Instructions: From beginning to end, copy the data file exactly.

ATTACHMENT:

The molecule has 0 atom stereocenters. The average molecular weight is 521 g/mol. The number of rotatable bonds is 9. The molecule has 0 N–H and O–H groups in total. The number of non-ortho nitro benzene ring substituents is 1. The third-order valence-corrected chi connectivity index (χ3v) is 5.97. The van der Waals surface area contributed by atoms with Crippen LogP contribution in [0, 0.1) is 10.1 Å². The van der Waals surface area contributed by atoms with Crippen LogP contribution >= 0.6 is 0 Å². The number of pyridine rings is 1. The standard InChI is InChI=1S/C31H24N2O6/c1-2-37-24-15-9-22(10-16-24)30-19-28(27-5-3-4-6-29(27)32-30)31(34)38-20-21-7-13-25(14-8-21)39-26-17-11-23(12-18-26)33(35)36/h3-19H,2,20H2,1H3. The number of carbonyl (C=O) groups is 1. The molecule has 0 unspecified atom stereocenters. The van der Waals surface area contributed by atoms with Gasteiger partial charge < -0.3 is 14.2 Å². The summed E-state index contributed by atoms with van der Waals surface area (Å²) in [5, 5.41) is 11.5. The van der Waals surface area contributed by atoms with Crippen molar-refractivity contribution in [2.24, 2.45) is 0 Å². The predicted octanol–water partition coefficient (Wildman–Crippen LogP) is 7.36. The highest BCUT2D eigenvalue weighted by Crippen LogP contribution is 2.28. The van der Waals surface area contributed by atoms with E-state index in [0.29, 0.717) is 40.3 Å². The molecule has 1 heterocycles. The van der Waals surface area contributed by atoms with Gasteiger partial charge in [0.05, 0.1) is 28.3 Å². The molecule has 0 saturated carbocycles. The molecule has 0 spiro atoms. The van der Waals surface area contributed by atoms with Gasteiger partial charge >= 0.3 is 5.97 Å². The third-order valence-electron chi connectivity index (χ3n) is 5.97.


The molecule has 0 atom stereocenters. The average molecular weight is 521 g/mol. The number of rotatable bonds is 9. The molecule has 0 N–H and O–H groups in total. The number of non-ortho nitro benzene ring substituents is 1. The third-order valence-corrected chi connectivity index (χ3v) is 5.97. The van der Waals surface area contributed by atoms with Crippen LogP contribution in [0, 0.1) is 10.1 Å². The van der Waals surface area contributed by atoms with Crippen LogP contribution >= 0.6 is 0 Å². The number of pyridine rings is 1. The standard InChI is InChI=1S/C31H24N2O6/c1-2-37-24-15-9-22(10-16-24)30-19-28(27-5-3-4-6-29(27)32-30)31(34)38-20-21-7-13-25(14-8-21)39-26-17-11-23(12-18-26)33(35)36/h3-19H,2,20H2,1H3. The number of carbonyl (C=O) groups is 1. The molecule has 0 unspecified atom stereocenters. The van der Waals surface area contributed by atoms with Gasteiger partial charge < -0.3 is 14.2 Å². The summed E-state index contributed by atoms with van der Waals surface area (Å²) in [5, 5.41) is 11.5. The van der Waals surface area contributed by atoms with Crippen molar-refractivity contribution in [2.24, 2.45) is 0 Å². The predicted octanol–water partition coefficient (Wildman–Crippen LogP) is 7.36. The highest BCUT2D eigenvalue weighted by Crippen LogP contribution is 2.28. The van der Waals surface area contributed by atoms with E-state index in [0.29, 0.717) is 40.3 Å². The molecule has 1 heterocycles. The van der Waals surface area contributed by atoms with Gasteiger partial charge in [0.05, 0.1) is 28.3 Å². The molecule has 0 saturated carbocycles. The molecule has 0 spiro atoms. The van der Waals surface area contributed by atoms with Gasteiger partial charge >= 0.3 is 5.97 Å². The third-order valence-electron chi connectivity index (χ3n) is 5.97.